Maternal uterine leiomyoma and long-term pediatric morbidity in the offspring

Avi Harlev, Tamar Wainstock, Asnat Walfisch, Daniella Landau, Eyal Sheiner

Research output: Contribution to journalMeeting Abstract


Short term perinatal implications in pregnancies with uterine leiomyoma include lower ongoing pregnancy rates, higher rates of fetal malpresentation and preterm delivery. The potential long-term impact on offspring however, has not been investigated. The present study aimed to investigate the long-term morbidity in offspring of mothers with uterine leiomyomas.

Study Design
A population-based cohort analysis including all singleton deliveries which occurred between the years 1991-2014 at a single regional tertiary medical center was conducted. Long-term hospitalizations of the offspring, up to the age of 18 years, due to gastrointestinal, neurological, cardiovascular, endocrine, and respiratory morbidity were assessed, following pregnancies diagnosed with and without uterine leiomyoma. Fetuses with congenital malformations and multiple pregnancies were excluded. Kaplan-Meier survival curves and a Cox survival regression models were used to compare cumulative morbidity incidence and control for confounders.

During the study period, 242,232 singleton deliveries met the inclusion criteria; 0.5% of which were diagnosed with uterine leiomyoma (n=1,226). Maternal age (years) of the leiomyoma group compared to the non-leiomyoma group was significantly higher (34.22±5.5 vs. 28.13±5.8, p=0.003), and had a higher rate of preterm labor at less than 37 weeks compared to the comparison group (13.6% vs. 6.8%, p<0.001). Hospitalizations up to the age of 18 years in the different health categories were comparable between the groups except for endocrine disorders which were more common in the exposed group (1.0% vs. 0.5%, respectively, p=0.019, Table). Similarly, the Kaplan-Meier survival curve demonstrated a significantly higher cumulative incidence only for endocrine morbidity of offspring in the leiomyoma group (Figure, log rank p=0.027) but not all other evaluated morbidities. In Cox proportional hazards models, which controlled for maternal age, preterm delivery, birthweight, maternal diabetes and hypertensive disorders in pregnancy, no increased long-term endocrine or any other morbidity following pregnancies complicated by uterine leiomyoma was noted.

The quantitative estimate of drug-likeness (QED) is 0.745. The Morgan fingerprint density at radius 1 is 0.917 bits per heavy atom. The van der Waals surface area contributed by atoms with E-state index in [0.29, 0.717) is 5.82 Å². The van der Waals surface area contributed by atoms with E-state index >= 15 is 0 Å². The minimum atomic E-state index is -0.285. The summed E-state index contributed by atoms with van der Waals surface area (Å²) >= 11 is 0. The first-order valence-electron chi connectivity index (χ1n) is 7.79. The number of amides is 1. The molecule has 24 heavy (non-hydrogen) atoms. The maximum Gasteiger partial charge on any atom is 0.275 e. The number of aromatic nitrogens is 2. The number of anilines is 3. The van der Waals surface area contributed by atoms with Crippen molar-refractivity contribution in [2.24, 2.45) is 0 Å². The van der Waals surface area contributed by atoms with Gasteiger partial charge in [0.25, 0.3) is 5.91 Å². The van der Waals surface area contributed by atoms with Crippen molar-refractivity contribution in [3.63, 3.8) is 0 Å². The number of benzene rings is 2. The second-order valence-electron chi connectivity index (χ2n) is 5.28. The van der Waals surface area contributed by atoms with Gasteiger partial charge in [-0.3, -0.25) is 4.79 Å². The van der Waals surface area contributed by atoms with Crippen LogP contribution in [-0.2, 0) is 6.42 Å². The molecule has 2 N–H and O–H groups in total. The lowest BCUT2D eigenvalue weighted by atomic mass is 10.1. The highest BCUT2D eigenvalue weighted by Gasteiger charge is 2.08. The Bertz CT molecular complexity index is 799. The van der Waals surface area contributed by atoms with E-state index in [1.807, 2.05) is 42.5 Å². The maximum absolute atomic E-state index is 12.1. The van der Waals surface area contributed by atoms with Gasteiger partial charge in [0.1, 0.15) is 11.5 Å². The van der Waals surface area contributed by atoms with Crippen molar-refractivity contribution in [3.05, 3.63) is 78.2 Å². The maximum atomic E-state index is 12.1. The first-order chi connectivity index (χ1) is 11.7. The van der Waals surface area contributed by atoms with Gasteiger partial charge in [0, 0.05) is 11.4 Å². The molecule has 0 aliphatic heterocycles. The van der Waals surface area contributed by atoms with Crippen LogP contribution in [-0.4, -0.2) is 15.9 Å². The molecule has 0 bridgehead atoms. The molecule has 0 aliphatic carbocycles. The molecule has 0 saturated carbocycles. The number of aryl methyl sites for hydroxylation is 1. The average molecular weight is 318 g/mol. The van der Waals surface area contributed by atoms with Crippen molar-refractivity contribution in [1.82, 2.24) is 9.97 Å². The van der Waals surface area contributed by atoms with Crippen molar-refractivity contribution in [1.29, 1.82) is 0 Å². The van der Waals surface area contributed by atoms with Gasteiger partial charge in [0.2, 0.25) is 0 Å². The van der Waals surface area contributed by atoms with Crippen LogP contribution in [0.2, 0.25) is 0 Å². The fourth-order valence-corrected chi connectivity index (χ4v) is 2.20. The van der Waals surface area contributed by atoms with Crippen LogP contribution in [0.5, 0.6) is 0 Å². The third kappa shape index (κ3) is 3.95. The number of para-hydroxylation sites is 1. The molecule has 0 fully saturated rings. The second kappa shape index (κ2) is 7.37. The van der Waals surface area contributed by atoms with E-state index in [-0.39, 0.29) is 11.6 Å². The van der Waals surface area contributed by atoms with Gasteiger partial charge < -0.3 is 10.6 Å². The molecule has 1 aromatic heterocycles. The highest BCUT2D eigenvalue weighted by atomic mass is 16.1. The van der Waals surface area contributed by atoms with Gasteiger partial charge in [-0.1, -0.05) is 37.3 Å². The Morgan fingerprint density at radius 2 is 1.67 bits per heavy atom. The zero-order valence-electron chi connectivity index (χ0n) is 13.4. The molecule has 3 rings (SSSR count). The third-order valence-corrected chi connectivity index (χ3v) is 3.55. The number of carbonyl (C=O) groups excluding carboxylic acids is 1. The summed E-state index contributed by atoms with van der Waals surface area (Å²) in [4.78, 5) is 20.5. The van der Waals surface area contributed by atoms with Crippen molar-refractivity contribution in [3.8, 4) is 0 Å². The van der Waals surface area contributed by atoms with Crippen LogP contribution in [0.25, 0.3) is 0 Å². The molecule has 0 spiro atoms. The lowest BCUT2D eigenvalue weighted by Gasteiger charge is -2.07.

Uterine leiomyoma during pregnancy do not appear to be independently associated with long-term pediatric morbidity of the offspring up to the age of 18 years.
Original languageEnglish GB
Pages (from-to)S389-S390
JournalAmerican Journal of Obstetrics and Gynecology
Issue number1
StatePublished - Jan 2018


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